The next day added to the discouragement of my party. We drove Verde Canyon and ran the dogs into a nest of steel-traps. Big Foot was caught in one, and only the remarkable size and strength of his leg saved it from being broken. Nielsen found a poor, miserable, little fox in a trap, where it had been for days, and was nearly dead. Edd found a dead skunk in another. He had to call the hounds in. We returned to camp. That night was really the only cheerless one the men spent around the fire. They did not know what to do. Manifestly with trappers in a locality there could be no more bear chasing. Disappointment perched upon the countenances of the Haughts and Copple and Nielsen. I let them all have their say. Finally Haught spoke up: "Wal, fellars, I'm figgerin' hard an' I reckon here's my stand. We jest naturally have to get Doc an' his brother a bear apiece. Shore I expected we'd get 'em a couple. Now, them traps we seen are all small. We didn't run across no bear traps. An' I reckon we can risk the dogs. We'll shore go back an' drive Verde Canyon. We can't do no worse than break a leg for a dog. I'd hate to see thet happen to Old Dan or Tom. But we'll take a chance."

After that there fell a moment's silence. I could see from Edd's face what a serious predicament this was. Nothing was plainer than his fondness for the hounds. Finally he said: "Sure. We'll take a chance." Their devotion to my interest, their simple earnestness, warmed me to them. But not for all the bears under the rim would I have been wittingly to blame for Old Dan or Old Tom breaking a leg.

"Men, I've got a better plan," I said. "We'll let the bears here rest for a spell. Supplies are about gone. Let's go back to Beaver Dam camp for a week or so. Rest up the hounds. Maybe we'll have a storm and a cold snap that will improve conditions. Then we'll come back here. I'll send Haught down to buy off the trappers. I'll pay them to spring their traps and let us have our hunt without risk of the hounds."

Instantly the men brightened. The insurmountable obstacles seemed to melt away. Only Haught demurred a little at additional and unreasonable expense for me. But I cheered him over this hindrance, and the last part of that evening round the camp-fire was very pleasant.

The following morning we broke camp, and all rode off, except Haught and his son George, who remained to hunt a strayed burro. "Reckon thet lion eat him. My best burro. He was the one your boy was always playin' with. I'm goin' to assassinate thet lion."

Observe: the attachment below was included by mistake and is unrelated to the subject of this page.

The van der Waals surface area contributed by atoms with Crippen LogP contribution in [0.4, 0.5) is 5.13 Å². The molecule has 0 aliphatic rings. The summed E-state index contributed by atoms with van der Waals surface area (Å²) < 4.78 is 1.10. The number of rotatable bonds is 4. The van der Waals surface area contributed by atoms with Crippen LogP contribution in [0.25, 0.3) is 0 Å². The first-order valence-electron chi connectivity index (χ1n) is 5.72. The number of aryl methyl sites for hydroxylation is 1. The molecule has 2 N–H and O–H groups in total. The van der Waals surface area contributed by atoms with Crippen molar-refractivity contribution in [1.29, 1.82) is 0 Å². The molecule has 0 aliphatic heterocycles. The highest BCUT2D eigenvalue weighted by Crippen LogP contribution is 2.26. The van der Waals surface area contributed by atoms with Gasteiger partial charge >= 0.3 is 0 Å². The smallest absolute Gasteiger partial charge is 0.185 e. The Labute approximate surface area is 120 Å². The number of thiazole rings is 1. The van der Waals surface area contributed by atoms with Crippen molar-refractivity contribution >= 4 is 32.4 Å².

On the way back to Beaver Dam camp I happened to be near Takahashi when he dismounted to shoot at a squirrel. Returning to get back in the saddle the Jap forgot to approach the mustang from the proper side. There was a scuffle between Takahashi and the mustang as to which of them should possess the bridle. The Jap lost this argument. Edd had to repair the broken bridle. I watched Takahashi and could see that he did not like the mustang any better than the mustang liked him. Soon the struggle for supremacy would take place between this ill assorted rider and horse. I rather felt inclined to favor the latter; nevertheless it was only fair to Takahashi to admit that his buckskin-colored mustang had some mean traits.

In due time I arrived at our permanent camp, to be the last to get in. Lee and his father welcomed us as familiar faces in a strange land. As I dismounted I heard heavy thuds and cracks accompanied by fierce utterances in a foreign tongue. These sounds issued from the corral.

"I'll bet the Jap got what was coming to him," declared Lee.

We all ran toward the corral. A bunch of horses obstructed our view, and we could not see Takahashi until we ran round to the other side. The Jap had the buckskin mustang up in a corner and was vigorously whacking him with a huge pole. Not by any means was the mustang docile. Like a mule, he kicked. "Hey George," yelled Lee, "don't kill him! What's the matter?"